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John Tumpak is a well-respected journalist specializing in big bands and jazz. He is a regular contributor to jazz publications. He is the author of When Swing Was the Thing, published in 2008 by Marquette University Press. The following article by Mr. Tumpak is reprinted with his permission. Photos (other than his portrait) were taken by him at the events he writes about.

ADVENTURES IN BIG BAND JAZZ

A TRIBUTE TO FRANK SINATRA

By John Tumpak

Ken Poston is a nationally-recognized jazz historian, concert producer, radio personality and founder and director of the Los Angeles Jazz Institute that houses and maintains one of the largest jazz archives in the world. He has been conducting jazz conferences since 1991, starting with his Stan Kenton “Back to Balboa” event in Newport Beach that featured original Kenton alumni. These symposiums have provided outstanding musical entertainment, stimulating panel discussions, and furthered the cause of academic jazz research. This Sinatra festival was no exception.

This year Ken Poston’s Los Angeles Jazz Institute presented “BIG BAND CONCEPTS: a Jazz Tribute to Frank Sinatra”, the latest in the Institute’s twenty-five years of outstanding jazz programs from October 29 through November 1, 2015 at the Sheraton Gateway Hotel near the Los Angeles International Airport. There was the usual international flavor with Sinatra devotees attending from Australia, Canada, England, and France. The four day festival that ran from early morning to late night included thirteen concerts, four film showings and seven presentations. Information about the event can be viewed at www.lajazzinstitute.org.

“Big Band Concepts” was a jazz celebration of Sinatra’s 100th Birthday year. The focus was centered on instrumental jazz interpretations of songs and albums associated with Sinatra. The festival encompassed three primary elements: concerts by active Sinatra arrangers and sidemen performing their own musical compositions, concerts featuring the original arrangements from from Sinatra’s jazz collaborations, and concerts highlighting new interpretations of the classic Sinatra Concept albums.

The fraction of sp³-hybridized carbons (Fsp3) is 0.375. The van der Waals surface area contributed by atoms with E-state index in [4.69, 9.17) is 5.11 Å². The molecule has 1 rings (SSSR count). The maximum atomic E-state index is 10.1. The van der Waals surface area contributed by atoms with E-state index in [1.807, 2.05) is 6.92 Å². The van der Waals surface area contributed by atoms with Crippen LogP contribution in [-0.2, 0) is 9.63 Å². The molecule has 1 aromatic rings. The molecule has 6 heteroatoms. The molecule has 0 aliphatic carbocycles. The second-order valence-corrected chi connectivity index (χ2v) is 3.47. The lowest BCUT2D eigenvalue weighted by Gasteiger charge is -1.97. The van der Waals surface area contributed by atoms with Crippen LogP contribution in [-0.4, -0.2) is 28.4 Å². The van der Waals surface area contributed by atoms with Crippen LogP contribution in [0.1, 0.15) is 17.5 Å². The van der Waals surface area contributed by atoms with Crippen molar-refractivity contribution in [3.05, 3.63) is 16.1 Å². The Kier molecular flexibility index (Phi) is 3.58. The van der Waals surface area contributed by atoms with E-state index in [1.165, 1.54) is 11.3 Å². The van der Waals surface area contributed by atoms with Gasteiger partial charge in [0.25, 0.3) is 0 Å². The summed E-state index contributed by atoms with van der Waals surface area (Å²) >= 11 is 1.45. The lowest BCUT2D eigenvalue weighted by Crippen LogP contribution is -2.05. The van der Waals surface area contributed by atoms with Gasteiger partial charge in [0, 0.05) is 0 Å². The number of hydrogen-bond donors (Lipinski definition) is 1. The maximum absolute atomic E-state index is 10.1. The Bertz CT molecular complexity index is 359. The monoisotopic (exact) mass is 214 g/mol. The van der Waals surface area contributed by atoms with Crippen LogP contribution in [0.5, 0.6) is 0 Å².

In addition to outstanding big band music and rare jazz films there are always special academically focused educational presentations about little-known aspects of jazz history. For example, on the first day musicologist and record producer Wayne Knight made a presentation titled “Billie Holiday and Frank Sinatra--A Centennial Tribute in Words and Music!” It was a sophisticated audio visual production featuring rare radio broadcasts, concerts, film soundtracks, and television performances coupled with his own historical commentary.

The next day, longtime Red Norvo enthusiast and personal friend of Ken Poston, along with bandleader Mike Berkowitz, presented a very well-received “The 1959 Australian Tour with Red Norvo.” Poston discussed the close relationship between Sinatra and Norvo supplemented by movie clips showing them performing together. He also talked about the Australian Tour’s genesis and how it was recorded and eventually released on CD in 1997.

In the spring of 1959 Sinatra performed concerts in Melbourne and Sydney with vibraphonist Norvo’s quintet and his pianist Bill Miller, his regular accompanist since 1951. Sinatra was a longtime admirer of Norvo who offered him an opportunity to work with him in 1939 when Norvo and his wife Mildred Bailey first saw Sinatra singing at the Rustic Cabin in Englewood Cliffs, New Jersey. Sinatra would have loved to sing with Norvo, but turned him down because he had just signed a contract with Harry James. According to Berkowitz the 1959 small group format gave Sinatra freedom to expand his jazz singing in a loose, more swinging style resulting in an explosive excitement that electrified the Australian audience. Sinatra clearly enjoyed singing with a small band. Many Sinatraphiles consider the Australian concert one of his best.